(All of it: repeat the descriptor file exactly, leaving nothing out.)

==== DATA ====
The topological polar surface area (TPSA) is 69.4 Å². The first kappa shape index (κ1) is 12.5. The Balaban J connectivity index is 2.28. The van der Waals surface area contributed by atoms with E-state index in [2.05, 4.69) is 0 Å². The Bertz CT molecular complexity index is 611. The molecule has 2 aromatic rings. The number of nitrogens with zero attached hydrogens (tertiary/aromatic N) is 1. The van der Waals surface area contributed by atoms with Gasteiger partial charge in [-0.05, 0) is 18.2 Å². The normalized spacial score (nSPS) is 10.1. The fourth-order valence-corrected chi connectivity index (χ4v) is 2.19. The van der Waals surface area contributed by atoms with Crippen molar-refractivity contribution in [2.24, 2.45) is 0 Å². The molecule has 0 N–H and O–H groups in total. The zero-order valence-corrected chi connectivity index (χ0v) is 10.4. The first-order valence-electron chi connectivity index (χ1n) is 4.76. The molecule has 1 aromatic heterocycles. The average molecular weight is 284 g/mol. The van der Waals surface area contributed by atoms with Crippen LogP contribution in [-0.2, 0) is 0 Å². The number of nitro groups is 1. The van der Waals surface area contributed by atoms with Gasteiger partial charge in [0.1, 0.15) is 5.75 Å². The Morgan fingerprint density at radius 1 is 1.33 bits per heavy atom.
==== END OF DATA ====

The topological polar surface area (TPSA) is 69.4 Å². The first kappa shape index (κ1) is 12.5. The Balaban J connectivity index is 2.28. The van der Waals surface area contributed by atoms with E-state index in [2.05, 4.69) is 0 Å². The Bertz CT molecular complexity index is 611. The molecule has 2 aromatic rings. The number of nitrogens with zero attached hydrogens (tertiary/aromatic N) is 1. The van der Waals surface area contributed by atoms with Gasteiger partial charge in [-0.05, 0) is 18.2 Å². The normalized spacial score (nSPS) is 10.1. The fourth-order valence-corrected chi connectivity index (χ4v) is 2.19. The van der Waals surface area contributed by atoms with Crippen molar-refractivity contribution in [2.24, 2.45) is 0 Å². The molecule has 0 N–H and O–H groups in total. The zero-order valence-corrected chi connectivity index (χ0v) is 10.4. The first-order valence-electron chi connectivity index (χ1n) is 4.76. The molecule has 1 aromatic heterocycles. The average molecular weight is 284 g/mol. The van der Waals surface area contributed by atoms with Crippen LogP contribution in [-0.2, 0) is 0 Å². The number of nitro groups is 1. The van der Waals surface area contributed by atoms with Gasteiger partial charge in [0.1, 0.15) is 5.75 Å². The Morgan fingerprint density at radius 1 is 1.33 bits per heavy atom.